I did have some of the 2010 Reserve Tempranillo at some wine event (I can’t remember where ATM) last year that I really liked, but we still didn’t go back. That is, until we met Dora Lupo.
We met Dora at an event at Hilmy Cellars where her husband and my brother from another mother, Vinny, works. It didn’t take long for Dora and Julie to become BFFs, so we had to visit her at Pedernales. That was actually earlier this year, but they were so busy and we were running late that we didn’t really get a lot of time to taste, except that we were very impressed with the Viognier.
Since this weekend was an us time with no particular schedule, we decided to stop by Pedernales and say HI to Dora. We arrived not long after they opened and although they were already pretty busy, Dora opened up the last unoccupied bar area and gave us a personal tasting tour of the latest Pedernales wines, assisted by Carrie, who was anything but disinterested and unknowledgeable about the wines we were tasting. In fact, Carrie and I compared tasting notes when Dora, the Cellars’ tasting room manager, was called away.
When we had arrived, I told Dora that we had to taste the Grand Gold Champion Viognier. She offered to takes us straight to the Viognier, but I had smoked a small cigar on the way and wanted to wash that out, so she served us the Albarino. Very refreshing, very smooth, and a great summer wine. Next was their Rosé, a blend of Sangiovese and Tempranillo; good, but I’m not a big Rosé aficionado.
Now for the Grand Gold… Dora told us that Pedernales only submitted their 2012 Reserve Viognier to the Lyon (France) International Wine Competition because they knew it would be a blind tasting. If you’re the underdog in being recognized for excellent wine, as Texas wines often are, you want the judges to taste blind – not knowing the source of the wine while they taste and judge. This is a Bottle Shock moment for Texas, you know! Grand Gold.
… and I can’t argue with the French on this one. There was a very subtle hint of oak in the nose, so I had to ask about the oak used – six months on new French oak. I would have expected much more oak on the nose with that length of time in French oak, but the hint was perfect. The mouth was as close to perfect as I have tasted. I had to take some time to do a Visual Tasting…
One thing to point out is that all of the aromas in the nose were present in the flavor, but shifted a little; the lighter citrus and floral aromas pull back some in favor of the darker citrus and hints of honeydew melon. And the finish was an extension of the flavors with very little dropping off.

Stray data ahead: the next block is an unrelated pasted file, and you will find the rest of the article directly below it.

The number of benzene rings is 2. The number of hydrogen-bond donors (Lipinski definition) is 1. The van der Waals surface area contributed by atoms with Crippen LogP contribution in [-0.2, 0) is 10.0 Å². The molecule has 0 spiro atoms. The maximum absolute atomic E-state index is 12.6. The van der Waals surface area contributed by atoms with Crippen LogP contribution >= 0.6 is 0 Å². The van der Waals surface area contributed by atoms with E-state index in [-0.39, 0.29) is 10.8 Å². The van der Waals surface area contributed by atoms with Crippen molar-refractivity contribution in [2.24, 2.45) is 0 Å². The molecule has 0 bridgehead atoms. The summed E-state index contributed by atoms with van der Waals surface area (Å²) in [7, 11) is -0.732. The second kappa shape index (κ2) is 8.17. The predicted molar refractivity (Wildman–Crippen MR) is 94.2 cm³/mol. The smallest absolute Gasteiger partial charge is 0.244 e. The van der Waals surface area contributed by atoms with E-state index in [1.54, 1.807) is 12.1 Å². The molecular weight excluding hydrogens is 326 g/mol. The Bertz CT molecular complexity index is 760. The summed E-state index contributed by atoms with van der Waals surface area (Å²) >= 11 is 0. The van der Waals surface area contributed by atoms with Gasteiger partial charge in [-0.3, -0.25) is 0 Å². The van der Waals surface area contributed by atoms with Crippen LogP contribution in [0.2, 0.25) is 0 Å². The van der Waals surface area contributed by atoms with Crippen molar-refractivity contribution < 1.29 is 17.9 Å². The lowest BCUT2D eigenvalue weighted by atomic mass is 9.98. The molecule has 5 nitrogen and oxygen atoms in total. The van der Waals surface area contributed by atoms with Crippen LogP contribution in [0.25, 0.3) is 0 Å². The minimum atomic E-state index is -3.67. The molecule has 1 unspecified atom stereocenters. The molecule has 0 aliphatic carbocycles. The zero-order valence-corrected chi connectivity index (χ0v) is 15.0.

We cheated on the normal tasting order.. Julie decided to stick to whites, so Dora poured her a glass of their Moscato Giallo, a fortified dessert wine, and I told her to go ahead and pour me a taste before I graduated to the red wines. Oh My God.
I was completely fixated on the luscious nose when Julie took her first sip, so I didn’t notice that I repeated her first comment when I took my first sip. I looked at Julie and asked, “Did you get this EXPLOSION of flavor when the wine touched your tongue?” She gave me the look and said, “You didn’t hear me tell Dora?” Ummm no. (sheepish grin).
Yeah, we are completely hooked.
I tried the Merlot, and have to say that it was greatly understated. Is that an oxymoron? Nevertheless, it came across with very little of the tannin structure I normally expect with a good Merlot. It would be a great starter “red” for a new wine drinker. Good flavor, not too strong, and not too harsh for the weak-of-palate.
The 2011 Reserve Tempranillo made up for the Merlot, of course. What can I say but all Tempranillo? Oh yeah, I took some of that gem home with me.
Here’s the complete surprise. Pedernales Cellars’ highest price reserve with is the Kuhlken Vineyards Reserve, a $70 bottle that I swore had to be a Bordeaux blend. I handed the glass to Julie, who had been “hanging around” with the Moscato Giallo while I tasted the reds, and she quickly identified Malbec with her exclamation of “Chocolate and black cherry”. Nope.
The Kuhlken Vineyards Reserve is 100% Tempranillo. I don’t know what the winemaker did to transform Tempranillo into a convincing faux-Bordeaux, but he fooled me.